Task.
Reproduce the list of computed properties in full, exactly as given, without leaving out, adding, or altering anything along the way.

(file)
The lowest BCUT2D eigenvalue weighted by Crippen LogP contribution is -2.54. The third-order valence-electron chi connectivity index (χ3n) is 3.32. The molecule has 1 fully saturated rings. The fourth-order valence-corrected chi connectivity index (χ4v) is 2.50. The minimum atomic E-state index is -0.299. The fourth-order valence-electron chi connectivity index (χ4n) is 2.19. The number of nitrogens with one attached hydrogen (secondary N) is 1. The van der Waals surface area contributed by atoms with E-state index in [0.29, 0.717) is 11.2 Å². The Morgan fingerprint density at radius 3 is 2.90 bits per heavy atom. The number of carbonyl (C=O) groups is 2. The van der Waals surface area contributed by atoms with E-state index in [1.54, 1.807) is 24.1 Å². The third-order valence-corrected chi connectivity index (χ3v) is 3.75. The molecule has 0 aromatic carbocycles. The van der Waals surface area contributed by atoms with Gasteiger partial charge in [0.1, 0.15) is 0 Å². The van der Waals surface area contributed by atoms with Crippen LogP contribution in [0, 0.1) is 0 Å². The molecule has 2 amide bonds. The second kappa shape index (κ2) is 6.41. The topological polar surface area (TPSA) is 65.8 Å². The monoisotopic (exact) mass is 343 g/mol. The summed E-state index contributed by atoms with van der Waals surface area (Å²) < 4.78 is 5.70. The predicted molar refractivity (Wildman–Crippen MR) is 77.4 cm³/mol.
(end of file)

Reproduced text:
The lowest BCUT2D eigenvalue weighted by Crippen LogP contribution is -2.54. The third-order valence-electron chi connectivity index (χ3n) is 3.32. The molecule has 1 fully saturated rings. The fourth-order valence-corrected chi connectivity index (χ4v) is 2.50. The minimum atomic E-state index is -0.299. The fourth-order valence-electron chi connectivity index (χ4n) is 2.19. The number of nitrogens with one attached hydrogen (secondary N) is 1. The van der Waals surface area contributed by atoms with E-state index in [0.29, 0.717) is 11.2 Å². The Morgan fingerprint density at radius 3 is 2.90 bits per heavy atom. The number of carbonyl (C=O) groups is 2. The van der Waals surface area contributed by atoms with E-state index in [1.54, 1.807) is 24.1 Å². The third-order valence-corrected chi connectivity index (χ3v) is 3.75. The molecule has 0 aromatic carbocycles. The van der Waals surface area contributed by atoms with Gasteiger partial charge in [0.1, 0.15) is 0 Å². The van der Waals surface area contributed by atoms with Crippen LogP contribution in [0, 0.1) is 0 Å². The molecule has 2 amide bonds. The second kappa shape index (κ2) is 6.41. The topological polar surface area (TPSA) is 65.8 Å². The monoisotopic (exact) mass is 343 g/mol. The summed E-state index contributed by atoms with van der Waals surface area (Å²) < 4.78 is 5.70. The predicted molar refractivity (Wildman–Crippen MR) is 77.4 cm³/mol.